Total death rates in relation to smoking habits were studied in 187,783 men who were traced for an average of 44 months. Particular attention has been given to possible sources of bias in the data. Inclusion of each man in the series was determined on the basis of a questionnaire; death certificates were obtained on every one of the 11,870 men recorded as dead at the end of the 44-month period of this study. A total of 4,406 deaths occurred among men with a history of regular cigarette smoking only. This was an excess of 1,783 over the number that would have occurred had their age-specific death rate been the same as for men who never smoked. The mortality ratios were higher in the groups who smoked the largest number of packs per day, and cigarette smoking appeared to have far more effect on the death rate than did pipe or cigar smoking.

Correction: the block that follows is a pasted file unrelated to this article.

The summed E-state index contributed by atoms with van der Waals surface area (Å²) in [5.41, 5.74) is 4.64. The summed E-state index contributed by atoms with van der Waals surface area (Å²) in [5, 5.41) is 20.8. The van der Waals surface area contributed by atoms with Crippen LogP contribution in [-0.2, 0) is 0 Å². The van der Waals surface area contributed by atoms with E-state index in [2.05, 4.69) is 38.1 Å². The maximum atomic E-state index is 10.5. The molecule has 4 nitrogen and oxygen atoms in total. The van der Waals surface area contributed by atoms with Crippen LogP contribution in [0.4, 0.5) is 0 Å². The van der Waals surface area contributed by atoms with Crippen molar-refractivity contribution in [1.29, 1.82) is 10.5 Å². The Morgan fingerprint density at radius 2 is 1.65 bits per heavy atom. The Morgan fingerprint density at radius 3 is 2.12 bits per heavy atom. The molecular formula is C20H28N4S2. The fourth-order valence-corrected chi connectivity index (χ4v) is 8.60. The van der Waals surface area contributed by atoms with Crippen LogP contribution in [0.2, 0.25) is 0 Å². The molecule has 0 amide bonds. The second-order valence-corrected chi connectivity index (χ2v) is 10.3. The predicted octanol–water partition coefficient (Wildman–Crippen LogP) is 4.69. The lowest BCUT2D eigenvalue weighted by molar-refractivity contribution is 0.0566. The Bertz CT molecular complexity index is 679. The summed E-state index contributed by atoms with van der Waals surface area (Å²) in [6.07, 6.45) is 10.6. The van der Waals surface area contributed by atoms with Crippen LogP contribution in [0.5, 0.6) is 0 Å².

Hammond EC, Horn D. SMOKING AND DEATH RATES—REPORT ON FORTY-FOUR MONTHS OF FOLLOW-UP OF 187,783 MEN: I. TOTAL MORTALITY. JAMA. 1958;166(10):1159–1172. doi:10.1001/jama.1958.02990100047009
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